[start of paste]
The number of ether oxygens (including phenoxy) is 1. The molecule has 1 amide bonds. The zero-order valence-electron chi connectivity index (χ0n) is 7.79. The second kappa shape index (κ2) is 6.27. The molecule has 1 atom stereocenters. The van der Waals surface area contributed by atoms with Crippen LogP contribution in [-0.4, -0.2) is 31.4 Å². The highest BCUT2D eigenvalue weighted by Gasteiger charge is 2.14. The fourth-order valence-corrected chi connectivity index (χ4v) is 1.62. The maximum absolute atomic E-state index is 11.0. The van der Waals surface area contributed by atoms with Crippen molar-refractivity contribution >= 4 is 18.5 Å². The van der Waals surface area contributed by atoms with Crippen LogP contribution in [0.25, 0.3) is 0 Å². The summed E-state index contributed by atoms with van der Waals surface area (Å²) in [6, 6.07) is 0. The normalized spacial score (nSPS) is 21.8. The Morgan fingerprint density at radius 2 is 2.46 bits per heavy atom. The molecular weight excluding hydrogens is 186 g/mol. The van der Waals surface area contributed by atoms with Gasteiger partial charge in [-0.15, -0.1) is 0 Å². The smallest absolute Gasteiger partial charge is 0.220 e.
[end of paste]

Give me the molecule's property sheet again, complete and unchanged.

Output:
The number of ether oxygens (including phenoxy) is 1. The molecule has 1 amide bonds. The zero-order valence-electron chi connectivity index (χ0n) is 7.79. The second kappa shape index (κ2) is 6.27. The molecule has 1 atom stereocenters. The van der Waals surface area contributed by atoms with Crippen LogP contribution in [-0.4, -0.2) is 31.4 Å². The highest BCUT2D eigenvalue weighted by Gasteiger charge is 2.14. The fourth-order valence-corrected chi connectivity index (χ4v) is 1.62. The maximum absolute atomic E-state index is 11.0. The van der Waals surface area contributed by atoms with Crippen molar-refractivity contribution >= 4 is 18.5 Å². The van der Waals surface area contributed by atoms with Crippen LogP contribution in [0.25, 0.3) is 0 Å². The summed E-state index contributed by atoms with van der Waals surface area (Å²) in [6, 6.07) is 0. The normalized spacial score (nSPS) is 21.8. The Morgan fingerprint density at radius 2 is 2.46 bits per heavy atom. The molecular weight excluding hydrogens is 186 g/mol. The van der Waals surface area contributed by atoms with Gasteiger partial charge in [-0.15, -0.1) is 0 Å². The smallest absolute Gasteiger partial charge is 0.220 e.